Each module contains 3 ECTS. You choose a total of 10 modules/30 ECTS in the following module categories:
- 12-15 ECTS in technical scientific modules (TSM)
TSM modules teach profile-specific specialist skills and supplement the decentralised specialisation modules.
- 9-12 ECTS in fundamental theoretical principles modules (FTP)
FTP modules deal with theoretical fundamentals such as higher mathematics, physics, information theory, chemistry, etc. They will teach more detailed, abstract scientific knowledge and help you to bridge the gap between abstraction and application that is so important for innovation.
- 6-9 ECTS in context modules (CM)
CM modules will impart additional skills in areas such as technology management, business administration, communication, project management, patent law, contract law, etc.
In the module description (download pdf) you find the entire language information per module divided into the following categories:
One of the most used (statistical) models for inferential data analysis is the linear regression model. But it is restricted to a Gaussian distributed response and a linear function for linking the linear combination of predictors with the expected response. Generalized Linear and Additive Models (GLM, GAM) allow us to relax some of these restrictions by specifying a more general set of response distributions and non-linear link functions. Hence we can analyse a wider variety of real world phenomenon such as counts, binary outcomes proportions and amounts (i.e. non-negative real-valued data). The aim of this modelling approach is to better understand the response outcome induced by the predictors based on the available data, allowing for better and more informed interpretation of the phenomenon. The first part of this course will provide an overview over the GLM/GAM approach and will detail many benefits and a few pitfalls.
The second part of this course covers the very popular and growing field of Bayesian statistics. We start with the fundamental principles of a Bayesian approach to the analysis of data that allows for a better accounting of uncertainty and more explicit statements of assumptions. We illustrate the basic mathematical framework as well as explanations of philosophy and interpretation. We set up and discuss introducing examples and extend them to more challenging modelling approaches, where we assess the outcome of a parameter in the face of uncertainty of other parameters. Completion of this part will give you an understanding and the ability to perform basic data analyses doing the Bayesian way.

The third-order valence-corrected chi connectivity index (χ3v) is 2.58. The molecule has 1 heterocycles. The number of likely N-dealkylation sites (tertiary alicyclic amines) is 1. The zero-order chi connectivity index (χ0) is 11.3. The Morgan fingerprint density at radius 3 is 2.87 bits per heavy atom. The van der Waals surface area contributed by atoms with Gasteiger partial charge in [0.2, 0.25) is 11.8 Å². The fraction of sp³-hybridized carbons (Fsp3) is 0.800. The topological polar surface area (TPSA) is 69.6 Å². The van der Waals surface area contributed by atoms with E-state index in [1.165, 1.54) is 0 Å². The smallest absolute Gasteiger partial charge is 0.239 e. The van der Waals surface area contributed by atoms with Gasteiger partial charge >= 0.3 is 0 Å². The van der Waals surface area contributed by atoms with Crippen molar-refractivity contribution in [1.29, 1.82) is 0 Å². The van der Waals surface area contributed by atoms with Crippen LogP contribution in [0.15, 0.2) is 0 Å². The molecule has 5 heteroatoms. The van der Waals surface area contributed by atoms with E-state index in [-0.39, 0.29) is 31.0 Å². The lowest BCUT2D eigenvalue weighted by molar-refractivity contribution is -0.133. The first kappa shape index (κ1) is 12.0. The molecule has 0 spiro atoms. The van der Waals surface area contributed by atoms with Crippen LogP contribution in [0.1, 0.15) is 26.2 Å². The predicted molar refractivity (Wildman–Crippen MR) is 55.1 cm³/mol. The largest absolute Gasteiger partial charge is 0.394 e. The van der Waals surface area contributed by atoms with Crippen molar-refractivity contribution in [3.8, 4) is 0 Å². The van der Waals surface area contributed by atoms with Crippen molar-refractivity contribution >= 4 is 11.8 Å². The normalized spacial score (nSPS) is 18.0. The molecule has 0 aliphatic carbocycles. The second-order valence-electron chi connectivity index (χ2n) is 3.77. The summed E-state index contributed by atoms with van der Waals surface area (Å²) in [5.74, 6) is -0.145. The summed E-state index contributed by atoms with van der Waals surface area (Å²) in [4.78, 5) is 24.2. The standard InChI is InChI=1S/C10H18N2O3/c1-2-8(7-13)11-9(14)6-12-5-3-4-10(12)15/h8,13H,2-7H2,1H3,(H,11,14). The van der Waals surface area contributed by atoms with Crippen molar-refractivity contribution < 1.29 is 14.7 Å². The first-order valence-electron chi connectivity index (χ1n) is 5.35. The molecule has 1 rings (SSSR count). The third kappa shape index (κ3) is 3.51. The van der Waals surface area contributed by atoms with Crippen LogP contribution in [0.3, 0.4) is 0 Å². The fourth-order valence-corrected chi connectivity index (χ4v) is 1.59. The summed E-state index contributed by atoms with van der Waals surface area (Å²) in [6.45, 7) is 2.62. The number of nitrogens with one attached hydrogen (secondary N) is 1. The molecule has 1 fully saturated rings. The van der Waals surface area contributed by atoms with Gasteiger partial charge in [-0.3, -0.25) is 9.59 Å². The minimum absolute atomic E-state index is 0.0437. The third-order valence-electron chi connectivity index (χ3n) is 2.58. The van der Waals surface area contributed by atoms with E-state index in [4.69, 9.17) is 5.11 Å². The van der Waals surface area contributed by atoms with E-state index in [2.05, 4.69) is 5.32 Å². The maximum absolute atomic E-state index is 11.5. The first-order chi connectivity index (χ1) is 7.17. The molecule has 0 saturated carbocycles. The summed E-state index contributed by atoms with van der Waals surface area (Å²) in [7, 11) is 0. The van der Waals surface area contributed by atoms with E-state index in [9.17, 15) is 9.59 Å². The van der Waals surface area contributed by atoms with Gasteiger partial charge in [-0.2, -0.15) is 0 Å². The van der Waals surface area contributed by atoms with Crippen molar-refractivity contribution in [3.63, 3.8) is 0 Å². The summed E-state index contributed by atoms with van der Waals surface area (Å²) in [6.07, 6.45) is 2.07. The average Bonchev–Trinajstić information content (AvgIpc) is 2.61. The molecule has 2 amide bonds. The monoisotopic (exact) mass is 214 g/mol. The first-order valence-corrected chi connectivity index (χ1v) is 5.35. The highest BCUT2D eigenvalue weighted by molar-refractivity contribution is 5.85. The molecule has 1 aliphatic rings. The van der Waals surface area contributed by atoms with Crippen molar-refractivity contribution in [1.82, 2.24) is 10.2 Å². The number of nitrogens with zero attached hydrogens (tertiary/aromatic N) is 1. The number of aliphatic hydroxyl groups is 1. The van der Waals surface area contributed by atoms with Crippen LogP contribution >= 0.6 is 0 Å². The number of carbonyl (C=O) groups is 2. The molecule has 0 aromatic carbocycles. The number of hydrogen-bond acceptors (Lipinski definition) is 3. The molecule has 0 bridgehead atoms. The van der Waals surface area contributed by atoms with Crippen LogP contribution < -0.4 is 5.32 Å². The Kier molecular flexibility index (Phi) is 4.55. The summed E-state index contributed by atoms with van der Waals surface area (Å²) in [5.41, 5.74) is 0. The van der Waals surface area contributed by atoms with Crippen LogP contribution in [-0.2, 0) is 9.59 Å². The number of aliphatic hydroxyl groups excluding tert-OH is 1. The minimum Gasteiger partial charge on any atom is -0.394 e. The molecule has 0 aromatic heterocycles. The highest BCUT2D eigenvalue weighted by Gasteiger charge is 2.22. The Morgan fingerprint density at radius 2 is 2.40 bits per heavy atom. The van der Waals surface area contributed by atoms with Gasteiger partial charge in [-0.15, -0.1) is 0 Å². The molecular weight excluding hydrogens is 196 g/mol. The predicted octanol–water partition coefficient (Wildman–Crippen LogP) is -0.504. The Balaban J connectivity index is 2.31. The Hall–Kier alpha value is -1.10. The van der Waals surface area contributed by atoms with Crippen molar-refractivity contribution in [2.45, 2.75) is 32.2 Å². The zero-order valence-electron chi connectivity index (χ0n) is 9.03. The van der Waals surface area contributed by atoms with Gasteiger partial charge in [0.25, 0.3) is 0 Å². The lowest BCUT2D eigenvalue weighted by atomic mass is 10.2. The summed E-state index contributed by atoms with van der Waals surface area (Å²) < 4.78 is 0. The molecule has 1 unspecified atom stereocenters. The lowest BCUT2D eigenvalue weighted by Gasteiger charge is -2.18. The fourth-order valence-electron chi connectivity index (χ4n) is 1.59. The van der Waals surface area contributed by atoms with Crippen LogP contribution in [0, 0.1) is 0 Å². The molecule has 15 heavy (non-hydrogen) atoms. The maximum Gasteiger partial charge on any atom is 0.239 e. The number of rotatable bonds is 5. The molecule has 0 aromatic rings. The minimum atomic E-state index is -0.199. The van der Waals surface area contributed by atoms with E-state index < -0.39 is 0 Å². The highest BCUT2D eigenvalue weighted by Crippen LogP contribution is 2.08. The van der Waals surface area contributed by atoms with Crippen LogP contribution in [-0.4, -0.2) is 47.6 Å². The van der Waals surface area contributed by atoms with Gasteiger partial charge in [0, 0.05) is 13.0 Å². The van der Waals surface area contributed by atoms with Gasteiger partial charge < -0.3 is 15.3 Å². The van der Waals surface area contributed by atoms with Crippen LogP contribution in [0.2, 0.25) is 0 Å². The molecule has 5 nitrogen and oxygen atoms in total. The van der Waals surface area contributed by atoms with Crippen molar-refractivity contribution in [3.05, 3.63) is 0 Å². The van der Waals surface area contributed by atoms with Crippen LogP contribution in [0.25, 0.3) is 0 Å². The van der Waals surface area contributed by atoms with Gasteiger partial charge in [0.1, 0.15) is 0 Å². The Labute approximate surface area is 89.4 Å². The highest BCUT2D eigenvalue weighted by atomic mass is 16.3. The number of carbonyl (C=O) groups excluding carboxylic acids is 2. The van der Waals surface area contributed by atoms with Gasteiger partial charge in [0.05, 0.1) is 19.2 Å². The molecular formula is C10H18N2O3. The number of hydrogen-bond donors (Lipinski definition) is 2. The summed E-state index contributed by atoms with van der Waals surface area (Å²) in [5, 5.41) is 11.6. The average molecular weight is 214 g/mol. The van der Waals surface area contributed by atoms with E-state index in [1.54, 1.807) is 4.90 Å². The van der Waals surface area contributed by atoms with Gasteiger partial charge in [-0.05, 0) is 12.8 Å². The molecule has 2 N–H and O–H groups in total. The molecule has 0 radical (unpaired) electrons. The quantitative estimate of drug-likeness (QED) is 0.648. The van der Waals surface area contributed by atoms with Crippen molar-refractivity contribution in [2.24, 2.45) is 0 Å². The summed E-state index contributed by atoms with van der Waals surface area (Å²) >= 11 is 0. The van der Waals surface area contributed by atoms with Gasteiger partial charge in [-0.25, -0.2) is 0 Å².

- Basic calculus and linear algebra
- Basic knowledge in probability, statistical inference and regression analysis on the level of Devore, Farnum and Doi, “Applied Statistics for Engineers and Scientists”, 2014 Cengage Learning.
- User knowledge of R, MATLAB, Python or any other statistical software.
- The students are able to analyse data by Generalized Linear and Additive Models (GLM and GAM) and understand the benefits that these model approaches offer for the analysis of normally and non-normally distributed response variables.
- They also perceive the difference between a frequentist and a Bayesian modelling approach.
- The students acquire a comprehensive overview how the open source statistical environment R is used and are able to perform a data analysis applying the techniques introduced in the course on real data sets.
Contents of Module
First Part (8 weeks):
- Review of the concepts of multiple linear regression analysis with respect to inference, prediction, model evaluation and variable selection. Introducing some advanced topics in linear regression modelling. (3 weeks)
- Extending the linear regression model to generalized linear and additive models including logistic, Poisson, and Gamma regression. Revise inference, evaluation and variable selection for such models. (5 weeks)
Second Part (6 weeks):
- Concepts of Bayesian statistics. Set up and make inference in a Bayesian model with specifying suitable prior distributions. (2 weeks)
- Making inference in a Bayesian framework by simulating from the model directly, via an exact approach and by applying MCMC-techniques, e.g. the Metropolis–Hastings sampling algorithm. (4 weeks)
The contents listed are illustrated with used cases from the industrial and scientific fields. The practical work is done with the open source statistical analysis environment R.
Teaching and Learning Methods
Classroom teaching and practical work on computer with the statistical analysis environment R.
Slides and lecture notes will be available in addition to recommended book chapters.